Should you shave your husky? The short answer is absolutely not. However, if you’re still tempted to shave your husky’s coat, please read the rest of the article to understand why it’s never a good idea.
Why Can’t I Shave My Husky?
Huskies and Malamutes are double-coated breeds, meaning they have two layers of fur. The first layer, closest to the skin, is their undercoat; it’s made up of delicate, fluffy, and short hairs. This is the fur that sheds—this layer is responsible for insulating the dog by trapping air. Therefore, you should never shave a husky.
The second layer is what we call the topcoat. It’s made up of coarse, tough guard hairs. True to their name, they do just that, they guard your dog against UV rays and insects. The dogs were given a coat capable of keeping them both warm in the Winter and cool in the Summer. Shaving your snow dog’s coat does much more harm than good. Owners shaving their dog’s coats are a significant cause of heat stroke. The only time your dog’s coat should be shaved is for medical reasons.
Shaving Your Husky Will Not Help It Cool Down
To my dismay, I see people posting pictures of their newly shaved huskies almost daily in the warmer months. I appreciate that it’s a bit of a strange concept to grasp, but dogs do not sweat and release heat from their skin like humans. Instead, dogs cool themselves primarily by panting and secondly from the pads of their paws, the only part of a dog’s body that sweats.
Not all owners shave their snow dogs because they believe it’s best for their dog; some do it because they’re tired of the shedding, which is especially bad when they “blow”. Typically huskies will blow their coats twice per year, once in the Spring and again in the fall. The entire process can take up to 6 weeks. You will be dealing with much shedding during this time, but please don’t be tempted to shave your dog.
The final reason I see people shaving their huskies is for fashion. This is utterly despicable; huskies are not fashion accessories.
Anatomy Of The Double Coat
Managing Your Huskies Coat
While we tell you never to shave your husky, you should regularly groom your husky to maintain his coat. During the warmer months, their undercoat will come loose and come out in clumps; this will need to be brushed out with a rake. This allows cool air to reach the skin and circulate while keeping the topcoat intact to protect it from the sun. Leaving the undercoat unmanaged will block cool air from getting to the skin, potentially causing your dog to overheat.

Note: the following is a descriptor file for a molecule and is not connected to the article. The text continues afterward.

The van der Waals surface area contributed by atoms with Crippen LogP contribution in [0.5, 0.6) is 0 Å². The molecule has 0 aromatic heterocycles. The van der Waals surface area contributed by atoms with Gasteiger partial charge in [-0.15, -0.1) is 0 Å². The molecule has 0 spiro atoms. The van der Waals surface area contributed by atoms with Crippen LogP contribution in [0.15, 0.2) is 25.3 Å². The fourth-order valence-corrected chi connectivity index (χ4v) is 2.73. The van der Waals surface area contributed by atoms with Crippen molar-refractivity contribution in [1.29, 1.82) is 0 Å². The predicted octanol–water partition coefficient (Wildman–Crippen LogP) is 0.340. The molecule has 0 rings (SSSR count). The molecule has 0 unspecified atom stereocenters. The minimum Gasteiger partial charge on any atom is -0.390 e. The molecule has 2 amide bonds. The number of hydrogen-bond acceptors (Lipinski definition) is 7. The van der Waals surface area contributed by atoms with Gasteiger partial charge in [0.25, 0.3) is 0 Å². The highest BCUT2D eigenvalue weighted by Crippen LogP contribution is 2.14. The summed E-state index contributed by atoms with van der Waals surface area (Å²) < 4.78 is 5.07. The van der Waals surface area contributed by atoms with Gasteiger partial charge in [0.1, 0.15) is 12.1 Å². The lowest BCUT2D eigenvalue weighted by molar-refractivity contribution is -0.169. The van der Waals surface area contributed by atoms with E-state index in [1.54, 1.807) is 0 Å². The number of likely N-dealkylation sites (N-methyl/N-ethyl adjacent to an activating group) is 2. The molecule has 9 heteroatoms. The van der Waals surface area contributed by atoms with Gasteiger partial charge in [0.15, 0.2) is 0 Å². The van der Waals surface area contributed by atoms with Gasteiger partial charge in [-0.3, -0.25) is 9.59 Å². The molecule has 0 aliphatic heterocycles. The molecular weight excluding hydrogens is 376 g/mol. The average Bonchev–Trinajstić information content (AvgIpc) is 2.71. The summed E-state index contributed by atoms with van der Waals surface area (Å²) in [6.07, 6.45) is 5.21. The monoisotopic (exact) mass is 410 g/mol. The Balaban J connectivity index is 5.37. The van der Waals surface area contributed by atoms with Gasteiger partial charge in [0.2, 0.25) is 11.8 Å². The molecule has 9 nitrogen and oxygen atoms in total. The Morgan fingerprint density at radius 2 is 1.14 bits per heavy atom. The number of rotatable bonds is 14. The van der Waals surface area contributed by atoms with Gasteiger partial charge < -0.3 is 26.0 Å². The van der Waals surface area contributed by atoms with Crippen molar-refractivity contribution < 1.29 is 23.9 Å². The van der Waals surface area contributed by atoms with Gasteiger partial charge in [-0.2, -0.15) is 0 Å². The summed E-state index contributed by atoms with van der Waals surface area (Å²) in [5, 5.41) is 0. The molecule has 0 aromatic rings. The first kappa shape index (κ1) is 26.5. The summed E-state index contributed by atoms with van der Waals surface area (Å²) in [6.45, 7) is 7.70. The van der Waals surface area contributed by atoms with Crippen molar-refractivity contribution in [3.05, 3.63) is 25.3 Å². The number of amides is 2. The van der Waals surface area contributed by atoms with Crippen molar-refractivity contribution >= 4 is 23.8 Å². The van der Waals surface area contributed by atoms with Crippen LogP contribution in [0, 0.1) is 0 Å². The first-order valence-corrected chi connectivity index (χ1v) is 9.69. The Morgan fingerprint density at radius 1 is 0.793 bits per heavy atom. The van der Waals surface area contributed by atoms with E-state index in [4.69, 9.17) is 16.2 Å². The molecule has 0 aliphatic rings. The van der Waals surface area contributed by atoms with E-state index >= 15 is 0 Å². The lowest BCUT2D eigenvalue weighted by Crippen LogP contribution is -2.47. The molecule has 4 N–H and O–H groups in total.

What About The Furminator?
The Furminator is a cause of much controversy among husky owners. Some swear by it, while others complain that it causes damage by cutting and snapping the guard hairs. There are two versions of the Furminator one for short coats and another for longer-haired breeds. The version for shorter coats will undoubtedly cause damage to a huskies coat. The version for longer coats can also cause damage if overused. If you use a Furminator, use it minimally after the rake to clean things up a little. Use with caution.
In conclusion, it is essential to understand that shaving your husky’s coat is never a good idea. Huskies have a double coat, which provides insulation to keep them warm in winter and cool in summer, and shaving it off can cause more harm than good. Owners who do so often do it out of convenience or fashion, but they should not compromise their pet’s health and comfort.
Instead, regular grooming with an undercoat rake is recommended to maintain a healthy coat and allow cool air to circulate. While the Furminator can help remove undercoats, it should be used cautiously and minimally, especially for longer-haired breeds like huskies. By taking care of your husky’s coat, you can help them stay healthy, comfortable, and happy.